But can she participate in anything with forms to fill out, if we don't? She'd rather be called a "-grader" than never get to compete in anything. So I sign on the dotted line, feeling as if I am signing away self-determinism for a contest. And then I feel ridiculous for phrasing it to myself that way. It's only a label. 

But labels hold such power, and agreement to use them is such a tacit admission of the label-issuer's power over us; the power to set terms for our participation in society.

Monday, January 14, 2013

Why we are learning Soroban Abacus

As a kid whose math/spatial/logic scores always had me placed in the advanced math class at whatever school I went to (we moved a lot), regardless of the fact that I routinely flunked math classes until high school geometry, I was a classic case of math phobia, and the belief that I was just no good at it, instilled from many years of failing to do what school required, in part because the way that school taught math, seemed to be demanding that I stop trying to think on my own, and just submit to meaningless rote, and give up on trying to really understand.

I was very good at visualizing and rotating objects and spaces in my head, but completely bumbling at arithmetic and algebra. Even memorizing formulae always felt uncertain and arbitrary because it completely sidestepped understanding the underlying logic. It was like being required to utter whole strings of unfamiliar sounds, without being allowed to learn any of the constituent words or their meanings. Until geometry, at which point I was fortunate enough to have a teacher who used the Socratic method, and most of the class, geared toward memorization, struggled, while I sailed through the class joyously. However, the next class that required a strong footing in algebraic reasoning (trigonometry) saw me struggling again, wishing I had time to develop that reasoning, but faced instead with the pressure to memorize and regurgitate, or else fail.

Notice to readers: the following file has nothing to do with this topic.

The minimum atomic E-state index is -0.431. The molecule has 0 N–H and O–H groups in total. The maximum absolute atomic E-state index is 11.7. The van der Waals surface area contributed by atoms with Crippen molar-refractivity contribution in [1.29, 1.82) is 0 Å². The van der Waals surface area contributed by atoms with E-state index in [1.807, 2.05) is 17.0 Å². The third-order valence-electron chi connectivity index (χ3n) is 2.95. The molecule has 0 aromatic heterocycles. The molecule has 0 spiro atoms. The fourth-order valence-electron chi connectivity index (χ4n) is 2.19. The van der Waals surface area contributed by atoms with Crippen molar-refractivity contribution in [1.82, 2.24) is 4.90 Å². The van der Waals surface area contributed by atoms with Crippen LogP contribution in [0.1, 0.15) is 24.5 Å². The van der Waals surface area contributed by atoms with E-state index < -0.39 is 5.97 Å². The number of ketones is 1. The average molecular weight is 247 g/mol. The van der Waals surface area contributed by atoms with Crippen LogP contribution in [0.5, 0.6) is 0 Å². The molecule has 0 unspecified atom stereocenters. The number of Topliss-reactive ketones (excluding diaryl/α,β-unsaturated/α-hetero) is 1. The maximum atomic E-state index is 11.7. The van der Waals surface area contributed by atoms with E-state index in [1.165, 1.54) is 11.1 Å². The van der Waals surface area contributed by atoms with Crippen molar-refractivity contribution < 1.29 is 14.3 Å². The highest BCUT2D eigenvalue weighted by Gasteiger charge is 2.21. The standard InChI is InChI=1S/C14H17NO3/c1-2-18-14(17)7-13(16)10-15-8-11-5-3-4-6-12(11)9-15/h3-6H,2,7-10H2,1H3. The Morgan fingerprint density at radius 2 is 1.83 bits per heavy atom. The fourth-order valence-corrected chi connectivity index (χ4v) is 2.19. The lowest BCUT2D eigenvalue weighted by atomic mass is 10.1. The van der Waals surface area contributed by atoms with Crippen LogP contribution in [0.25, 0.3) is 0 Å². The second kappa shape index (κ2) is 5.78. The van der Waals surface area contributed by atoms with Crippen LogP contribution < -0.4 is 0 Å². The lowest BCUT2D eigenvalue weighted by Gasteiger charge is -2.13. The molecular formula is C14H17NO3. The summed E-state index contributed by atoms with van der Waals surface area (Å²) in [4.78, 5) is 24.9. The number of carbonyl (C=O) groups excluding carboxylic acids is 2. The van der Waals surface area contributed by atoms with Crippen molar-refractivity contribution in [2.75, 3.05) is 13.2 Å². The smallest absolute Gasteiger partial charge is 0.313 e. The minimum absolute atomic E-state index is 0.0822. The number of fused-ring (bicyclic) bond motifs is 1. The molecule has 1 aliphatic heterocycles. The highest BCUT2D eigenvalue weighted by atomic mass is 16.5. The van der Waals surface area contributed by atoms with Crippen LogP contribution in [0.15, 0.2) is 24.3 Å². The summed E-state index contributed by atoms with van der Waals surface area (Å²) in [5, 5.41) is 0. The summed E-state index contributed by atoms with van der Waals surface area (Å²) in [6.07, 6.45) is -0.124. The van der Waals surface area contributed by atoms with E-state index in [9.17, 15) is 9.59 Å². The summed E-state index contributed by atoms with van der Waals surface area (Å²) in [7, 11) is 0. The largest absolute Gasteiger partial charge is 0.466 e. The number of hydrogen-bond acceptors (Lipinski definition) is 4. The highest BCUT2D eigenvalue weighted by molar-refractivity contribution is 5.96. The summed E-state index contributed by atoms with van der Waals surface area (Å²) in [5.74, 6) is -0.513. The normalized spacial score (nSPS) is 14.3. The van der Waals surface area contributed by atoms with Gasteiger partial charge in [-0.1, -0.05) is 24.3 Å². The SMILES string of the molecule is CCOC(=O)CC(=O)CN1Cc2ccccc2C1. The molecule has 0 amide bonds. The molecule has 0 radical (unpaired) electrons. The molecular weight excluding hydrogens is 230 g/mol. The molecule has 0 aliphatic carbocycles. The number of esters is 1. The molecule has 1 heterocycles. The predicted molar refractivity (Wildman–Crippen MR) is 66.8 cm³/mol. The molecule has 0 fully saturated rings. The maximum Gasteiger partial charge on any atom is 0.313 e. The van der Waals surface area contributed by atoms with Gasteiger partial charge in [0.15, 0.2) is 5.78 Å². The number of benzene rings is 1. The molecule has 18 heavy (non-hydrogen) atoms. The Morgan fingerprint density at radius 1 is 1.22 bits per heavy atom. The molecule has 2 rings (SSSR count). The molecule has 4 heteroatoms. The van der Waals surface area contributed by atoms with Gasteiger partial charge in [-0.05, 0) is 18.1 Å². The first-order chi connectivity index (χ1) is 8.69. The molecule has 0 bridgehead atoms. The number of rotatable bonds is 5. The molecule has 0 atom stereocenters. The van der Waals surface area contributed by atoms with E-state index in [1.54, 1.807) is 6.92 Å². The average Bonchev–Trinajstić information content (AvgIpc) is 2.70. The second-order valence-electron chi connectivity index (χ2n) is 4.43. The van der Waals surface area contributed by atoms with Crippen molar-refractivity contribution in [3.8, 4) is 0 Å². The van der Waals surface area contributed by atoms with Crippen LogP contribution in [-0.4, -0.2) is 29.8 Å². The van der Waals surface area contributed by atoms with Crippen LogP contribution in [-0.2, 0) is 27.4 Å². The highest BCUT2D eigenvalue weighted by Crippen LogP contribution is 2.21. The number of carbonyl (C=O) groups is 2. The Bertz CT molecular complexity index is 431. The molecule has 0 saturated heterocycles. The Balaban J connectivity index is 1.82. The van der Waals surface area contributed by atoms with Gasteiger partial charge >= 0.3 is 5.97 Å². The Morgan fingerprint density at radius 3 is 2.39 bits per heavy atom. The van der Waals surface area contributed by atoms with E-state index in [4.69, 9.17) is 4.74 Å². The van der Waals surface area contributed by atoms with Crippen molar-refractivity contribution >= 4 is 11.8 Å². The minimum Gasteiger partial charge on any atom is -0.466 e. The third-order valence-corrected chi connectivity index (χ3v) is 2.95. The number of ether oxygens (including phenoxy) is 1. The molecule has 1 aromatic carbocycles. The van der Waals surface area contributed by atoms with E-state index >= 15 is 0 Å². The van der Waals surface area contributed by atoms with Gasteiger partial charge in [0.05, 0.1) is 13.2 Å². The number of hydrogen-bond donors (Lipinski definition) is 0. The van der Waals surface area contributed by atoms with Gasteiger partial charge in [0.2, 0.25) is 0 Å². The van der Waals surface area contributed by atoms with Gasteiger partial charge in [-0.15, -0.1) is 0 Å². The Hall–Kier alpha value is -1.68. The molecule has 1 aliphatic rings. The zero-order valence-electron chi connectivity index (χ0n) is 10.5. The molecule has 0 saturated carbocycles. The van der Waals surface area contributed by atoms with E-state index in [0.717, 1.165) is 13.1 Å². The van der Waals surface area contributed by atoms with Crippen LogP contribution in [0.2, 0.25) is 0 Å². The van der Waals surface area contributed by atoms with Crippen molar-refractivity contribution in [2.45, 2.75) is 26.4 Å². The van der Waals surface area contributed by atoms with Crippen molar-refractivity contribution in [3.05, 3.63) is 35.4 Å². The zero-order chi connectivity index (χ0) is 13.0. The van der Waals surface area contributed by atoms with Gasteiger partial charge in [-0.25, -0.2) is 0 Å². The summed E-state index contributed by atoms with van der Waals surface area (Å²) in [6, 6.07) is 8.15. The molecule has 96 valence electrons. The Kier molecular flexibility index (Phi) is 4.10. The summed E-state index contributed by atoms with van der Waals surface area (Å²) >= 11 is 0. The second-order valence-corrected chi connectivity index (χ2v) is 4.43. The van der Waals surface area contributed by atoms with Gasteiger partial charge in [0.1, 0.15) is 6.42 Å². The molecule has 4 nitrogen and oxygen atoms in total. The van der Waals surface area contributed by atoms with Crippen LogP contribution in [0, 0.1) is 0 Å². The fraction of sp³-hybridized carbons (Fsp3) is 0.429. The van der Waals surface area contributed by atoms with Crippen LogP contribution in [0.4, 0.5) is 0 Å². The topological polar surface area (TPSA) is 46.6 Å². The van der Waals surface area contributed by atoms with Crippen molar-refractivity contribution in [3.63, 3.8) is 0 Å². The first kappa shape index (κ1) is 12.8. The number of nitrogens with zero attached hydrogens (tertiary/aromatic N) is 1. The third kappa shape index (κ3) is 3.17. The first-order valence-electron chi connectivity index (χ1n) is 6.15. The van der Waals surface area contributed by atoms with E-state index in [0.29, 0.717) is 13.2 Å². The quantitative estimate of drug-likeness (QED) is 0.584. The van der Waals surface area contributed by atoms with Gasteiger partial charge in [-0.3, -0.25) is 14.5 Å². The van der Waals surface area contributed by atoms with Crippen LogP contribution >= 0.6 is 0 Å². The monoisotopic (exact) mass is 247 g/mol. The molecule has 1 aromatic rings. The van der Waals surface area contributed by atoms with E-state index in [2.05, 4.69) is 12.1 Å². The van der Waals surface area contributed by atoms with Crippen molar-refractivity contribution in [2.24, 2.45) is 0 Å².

I saw my daughter at a very tender age, doing division with real things. She wished candy came in bags of 6, so she and her brother could each have 3 and not have one left over. I got excited and we had lots of conversations, and lots of discoveries. Odd and even numbers had real properties that interacted in ways that could be predicted logically, and then tested empirically. What we discovered ourselves, made sense and was memorable, in contrast to being handed a string of rules and told to memorize them.

But when I showed her the symbols on a page or chalkboard, her understanding went out the window. When taught by the same methods prevalent in schools, she started guessing wildly and inaccurately, afraid to get the answer wrong, and stopped trusting or engaging with her own reasoning ability. I recognized it all: the glazed look, the impression of mental wheels frozen, and the inscrutability of symbols dancing on a page. 

What a disaster! But what next? Thankfully, I heard about the Japanese abacus, the soroban. At first, seeing videos of the lightning-fast competitions where kids calculated many large numbers in their heads, I wondered what the real value of that could be, beyond impressing people. Some people memorize Pi to a hundred decimal places or more, and I see that as a complete waste of gray matter. The fact that their calculations were based on moving beads around in an imagined, visualized abacus, seemed at first glance to prove that they weren't actually calculating mentally, any more than a person using a calculator, is actually doing the calculations.

But eventually, researching it, I found that the nature of the way numeric information is stored and accessed by the brain, is different with the mental abacus, than with other methods. There are beneficial changes to the brain in using the Soroban to learn arithmetic in terms of memory capacity and white matter. It bypasses language centers of the brain, for a sort of direct link to visual/spatial reasoning. It also cultivates thinking in terms of inverse numbers, which is kind of like learning to see both positive and negative spaces in art and sculpture. Inverse numbers can also be a part of mathematical thinking without the abacus, but the abacus requires it and demonstrates it in ways that may be unique. At any rate, the numeracy skills of populations taught on the abacus seem to be superior to those not trained on the abacus, and that was enough to know, to give it a try.

So I got a soroban abacus and some workbooks from Nurture Minds,  and we have begun. 
I'm learning alongside my kids, and wish I had been given this advantage, at their ages, but even at my age, I am finding it a thrilling discovery.